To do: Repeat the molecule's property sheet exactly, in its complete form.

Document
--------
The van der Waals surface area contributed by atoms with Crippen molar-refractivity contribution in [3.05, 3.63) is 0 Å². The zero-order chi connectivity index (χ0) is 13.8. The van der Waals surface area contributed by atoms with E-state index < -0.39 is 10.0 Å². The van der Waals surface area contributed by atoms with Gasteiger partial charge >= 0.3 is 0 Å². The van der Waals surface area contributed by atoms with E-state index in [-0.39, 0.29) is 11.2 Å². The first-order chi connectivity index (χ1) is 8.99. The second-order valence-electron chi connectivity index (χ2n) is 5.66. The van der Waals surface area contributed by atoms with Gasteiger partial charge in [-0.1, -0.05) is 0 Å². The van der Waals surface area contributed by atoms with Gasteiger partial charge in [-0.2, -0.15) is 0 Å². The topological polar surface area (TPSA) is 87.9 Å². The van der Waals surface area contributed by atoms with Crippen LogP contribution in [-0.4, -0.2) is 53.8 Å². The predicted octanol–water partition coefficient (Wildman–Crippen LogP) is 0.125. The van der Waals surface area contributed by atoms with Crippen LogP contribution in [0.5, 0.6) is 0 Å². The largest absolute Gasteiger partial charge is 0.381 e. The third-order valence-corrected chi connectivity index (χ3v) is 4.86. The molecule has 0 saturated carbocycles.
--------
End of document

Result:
The van der Waals surface area contributed by atoms with Crippen molar-refractivity contribution in [3.05, 3.63) is 0 Å². The zero-order chi connectivity index (χ0) is 13.8. The van der Waals surface area contributed by atoms with E-state index < -0.39 is 10.0 Å². The van der Waals surface area contributed by atoms with Gasteiger partial charge >= 0.3 is 0 Å². The van der Waals surface area contributed by atoms with E-state index in [-0.39, 0.29) is 11.2 Å². The first-order chi connectivity index (χ1) is 8.99. The second-order valence-electron chi connectivity index (χ2n) is 5.66. The van der Waals surface area contributed by atoms with Gasteiger partial charge in [-0.1, -0.05) is 0 Å². The van der Waals surface area contributed by atoms with Gasteiger partial charge in [-0.2, -0.15) is 0 Å². The topological polar surface area (TPSA) is 87.9 Å². The van der Waals surface area contributed by atoms with Crippen LogP contribution in [-0.4, -0.2) is 53.8 Å². The predicted octanol–water partition coefficient (Wildman–Crippen LogP) is 0.125. The van der Waals surface area contributed by atoms with Crippen LogP contribution in [0.5, 0.6) is 0 Å². The largest absolute Gasteiger partial charge is 0.381 e. The third-order valence-corrected chi connectivity index (χ3v) is 4.86. The molecule has 0 saturated carbocycles.